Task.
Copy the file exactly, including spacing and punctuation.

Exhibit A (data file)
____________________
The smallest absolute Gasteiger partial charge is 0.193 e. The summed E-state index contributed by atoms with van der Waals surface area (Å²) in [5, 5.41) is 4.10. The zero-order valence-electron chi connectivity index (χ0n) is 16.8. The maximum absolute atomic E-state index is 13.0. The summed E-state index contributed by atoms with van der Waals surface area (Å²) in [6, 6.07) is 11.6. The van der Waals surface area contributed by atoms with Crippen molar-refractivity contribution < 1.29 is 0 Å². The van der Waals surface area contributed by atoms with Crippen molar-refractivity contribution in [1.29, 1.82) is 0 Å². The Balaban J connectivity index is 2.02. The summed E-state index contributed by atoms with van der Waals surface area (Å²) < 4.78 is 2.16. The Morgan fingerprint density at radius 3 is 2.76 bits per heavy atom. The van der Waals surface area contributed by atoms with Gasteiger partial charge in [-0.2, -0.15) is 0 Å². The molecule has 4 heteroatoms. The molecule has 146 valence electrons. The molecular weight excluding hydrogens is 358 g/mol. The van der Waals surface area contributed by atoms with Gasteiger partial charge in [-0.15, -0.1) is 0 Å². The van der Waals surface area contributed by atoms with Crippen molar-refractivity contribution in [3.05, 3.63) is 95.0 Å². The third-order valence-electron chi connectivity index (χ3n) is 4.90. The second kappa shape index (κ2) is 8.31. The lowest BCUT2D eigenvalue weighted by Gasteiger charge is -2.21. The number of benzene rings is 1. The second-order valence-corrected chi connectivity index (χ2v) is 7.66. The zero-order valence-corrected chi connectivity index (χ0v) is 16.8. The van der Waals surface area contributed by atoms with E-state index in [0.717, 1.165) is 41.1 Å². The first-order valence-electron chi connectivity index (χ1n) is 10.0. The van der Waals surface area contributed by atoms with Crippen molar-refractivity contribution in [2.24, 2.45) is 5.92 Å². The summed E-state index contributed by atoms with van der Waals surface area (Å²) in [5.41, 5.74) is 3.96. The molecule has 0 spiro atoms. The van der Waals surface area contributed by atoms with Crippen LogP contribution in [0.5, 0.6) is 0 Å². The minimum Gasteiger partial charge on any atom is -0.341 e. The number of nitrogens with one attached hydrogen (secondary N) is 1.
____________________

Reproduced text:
The smallest absolute Gasteiger partial charge is 0.193 e. The summed E-state index contributed by atoms with van der Waals surface area (Å²) in [5, 5.41) is 4.10. The zero-order valence-electron chi connectivity index (χ0n) is 16.8. The maximum absolute atomic E-state index is 13.0. The summed E-state index contributed by atoms with van der Waals surface area (Å²) in [6, 6.07) is 11.6. The van der Waals surface area contributed by atoms with Crippen molar-refractivity contribution < 1.29 is 0 Å². The van der Waals surface area contributed by atoms with Crippen molar-refractivity contribution in [1.29, 1.82) is 0 Å². The Balaban J connectivity index is 2.02. The summed E-state index contributed by atoms with van der Waals surface area (Å²) < 4.78 is 2.16. The Morgan fingerprint density at radius 3 is 2.76 bits per heavy atom. The van der Waals surface area contributed by atoms with Gasteiger partial charge in [-0.2, -0.15) is 0 Å². The molecule has 4 heteroatoms. The molecule has 146 valence electrons. The molecular weight excluding hydrogens is 358 g/mol. The van der Waals surface area contributed by atoms with Gasteiger partial charge in [-0.15, -0.1) is 0 Å². The van der Waals surface area contributed by atoms with Crippen molar-refractivity contribution in [3.05, 3.63) is 95.0 Å². The third-order valence-electron chi connectivity index (χ3n) is 4.90. The second kappa shape index (κ2) is 8.31. The lowest BCUT2D eigenvalue weighted by Gasteiger charge is -2.21. The number of benzene rings is 1. The second-order valence-corrected chi connectivity index (χ2v) is 7.66. The zero-order valence-corrected chi connectivity index (χ0v) is 16.8. The van der Waals surface area contributed by atoms with E-state index in [0.717, 1.165) is 41.1 Å². The first-order valence-electron chi connectivity index (χ1n) is 10.0. The van der Waals surface area contributed by atoms with Crippen molar-refractivity contribution in [2.24, 2.45) is 5.92 Å². The summed E-state index contributed by atoms with van der Waals surface area (Å²) in [5.41, 5.74) is 3.96. The molecule has 0 spiro atoms. The van der Waals surface area contributed by atoms with Crippen LogP contribution in [0.5, 0.6) is 0 Å². The minimum Gasteiger partial charge on any atom is -0.341 e. The number of nitrogens with one attached hydrogen (secondary N) is 1.